Is Trauma Terminal?

The definition reflects devastation. Trauma: An injury (as a wound) to living tissue caused by an extrinsic agent . . . a disordered psychic or behavioral state resulting from mental or emotional stress. Like potatoes in a pressure cooker, we twenty-first century creatures understand the meaning of stress. A week doesn’t pass without a few skirmishes with those “extrinsic agents” that beat upon our fragile frames.

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Ultimate Rejection

A number of years ago, on Valentine’s Day, a couple was enjoying a romantic drive along a wooded section near Belle Chasse, Louisiana. Something white, shimmering in the trees, caught their eyes. Their investigation led them to a dead teenager hanging from a limb, a white bedsheet knotted tightly around his neck. A farewell note, laced with despair, was near the trunk of the tree. It was addressed simply to “Mom and Dad.”

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After the Avalanche, Part One

Job could write about wounds. His words were more than patronizing platitudes and armchair proverbs. He’d been there and back again. He could describe intense inner suffering in the first person because of his own sea of pain. Step into the time tunnel with me and let’s travel together back to Uz (not like the wizard of ___, but like the land of __).

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In Times of Suffering

This song of celebration, Psalm 149, is like a rallying cry, urging all of God’s people to praise the Lord regardless of their circumstances. That includes times when people aren’t naturally inclined to boast on God. Praise the Lord in Times of Suffering: For the LORD takes pleasure in His people; He will beautify the afflicted ones with salvation. Let the godly ones exult in glory; Let them sing for joy on their beds.

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Confessing Despair

In David’s dark song of depression, recorded as Psalm 142, the king confesses his deepest feelings of isolation and despair. When my spirit was overwhelmed within me, You knew my path. In the way where I walk they have hidden a trap for me. (142:3) David feels enveloped or wrapped up in his depression, so much so his spirit feels faint and feeble.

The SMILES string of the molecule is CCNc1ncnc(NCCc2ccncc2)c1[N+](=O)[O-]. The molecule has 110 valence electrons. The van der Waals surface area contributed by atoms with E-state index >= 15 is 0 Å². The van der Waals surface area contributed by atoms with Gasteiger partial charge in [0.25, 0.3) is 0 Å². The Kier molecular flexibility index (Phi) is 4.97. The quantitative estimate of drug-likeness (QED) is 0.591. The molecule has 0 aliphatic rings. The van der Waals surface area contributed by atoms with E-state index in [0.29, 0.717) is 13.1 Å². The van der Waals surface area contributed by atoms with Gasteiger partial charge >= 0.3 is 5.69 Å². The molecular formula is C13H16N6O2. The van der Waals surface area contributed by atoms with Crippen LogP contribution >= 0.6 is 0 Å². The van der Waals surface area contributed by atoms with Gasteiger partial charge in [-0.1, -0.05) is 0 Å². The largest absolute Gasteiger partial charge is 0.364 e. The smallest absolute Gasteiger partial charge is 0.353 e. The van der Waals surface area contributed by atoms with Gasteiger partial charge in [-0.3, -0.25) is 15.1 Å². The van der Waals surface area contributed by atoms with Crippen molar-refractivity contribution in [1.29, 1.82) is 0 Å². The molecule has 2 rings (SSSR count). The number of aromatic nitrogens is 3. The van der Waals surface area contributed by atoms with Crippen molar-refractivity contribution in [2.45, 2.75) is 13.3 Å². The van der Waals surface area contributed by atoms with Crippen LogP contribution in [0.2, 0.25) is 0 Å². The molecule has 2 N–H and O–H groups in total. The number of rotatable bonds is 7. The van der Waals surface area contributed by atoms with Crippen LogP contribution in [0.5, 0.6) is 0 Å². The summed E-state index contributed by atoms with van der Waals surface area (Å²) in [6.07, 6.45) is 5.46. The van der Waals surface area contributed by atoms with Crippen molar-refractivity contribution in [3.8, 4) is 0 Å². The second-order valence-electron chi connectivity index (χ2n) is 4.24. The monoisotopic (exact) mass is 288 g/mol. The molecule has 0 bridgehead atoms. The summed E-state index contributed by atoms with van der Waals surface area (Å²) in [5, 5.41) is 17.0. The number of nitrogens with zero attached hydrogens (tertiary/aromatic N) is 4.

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An Abysmal Cave

Who hasn’t struggled with those demoralizing seasons of dark sadness? Everyone suffers from grief and sorrow from time to time. But depression is a different matter. Like a disease, it’s very common, but it’s not “normal.” Depression is an extended state of mind characterized by acute sadness that most likely will not go away by itself. It needs attention.

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Turning to God

The composer of Psalm 137 acknowledged the sorrow of his situation, recognizing that Judah had brought this chastisement upon themselves. But he didn’t stay in the doldrums. He turned from the past to focus on God’s unchangeable character, His faithfulness to fulfill promises, His desire to extend mercy with every opportunity. Finally, he turned his eyes to the horizon to anticipate the future.

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From the Depths to the Heights

In just a few verses, the songwriter of Psalm 116 has climbed from the utter depths of grief and sorrow to the heights of praising God. His journey undoubtedly took many months, however. The song merely recounts his ordeal. While his praising God marks the pinnacle of his climb, it also appears to be his means of getting there. He didn’t wait until he felt better before giving the Lord praise.

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A Song of Deliverance

The psalmist’s lament in Psalm 116 expresses reasons to love the Lord despite the soul-crushing burden of grief and sorrow. Because He Cares for Me. Return to your rest, O my soul, For the LORD has dealt bountifully with you. (116:7) Look at that! The words “dealt bountifully” are a translation of the Hebrew gamal, which means “to deal fully and completely” with something or someone. Frequently, it suggests the idea of “rewarding.”

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A Song of Sadness

Psalm 116 is the lament of a man surrounded by grief and sorrow, most likely because death has touched his life. Let’s take a few moments to probe a little deeper into a song of sadness. The first line of the psalmist’s song is surprising. He writes, “I love the LORD, because . . . ” (116:1). In the nineteenth century, a young English girl, Elizabeth Barrett, suffered a spinal injury at age fifteen that left her a semi-invalid for many years.

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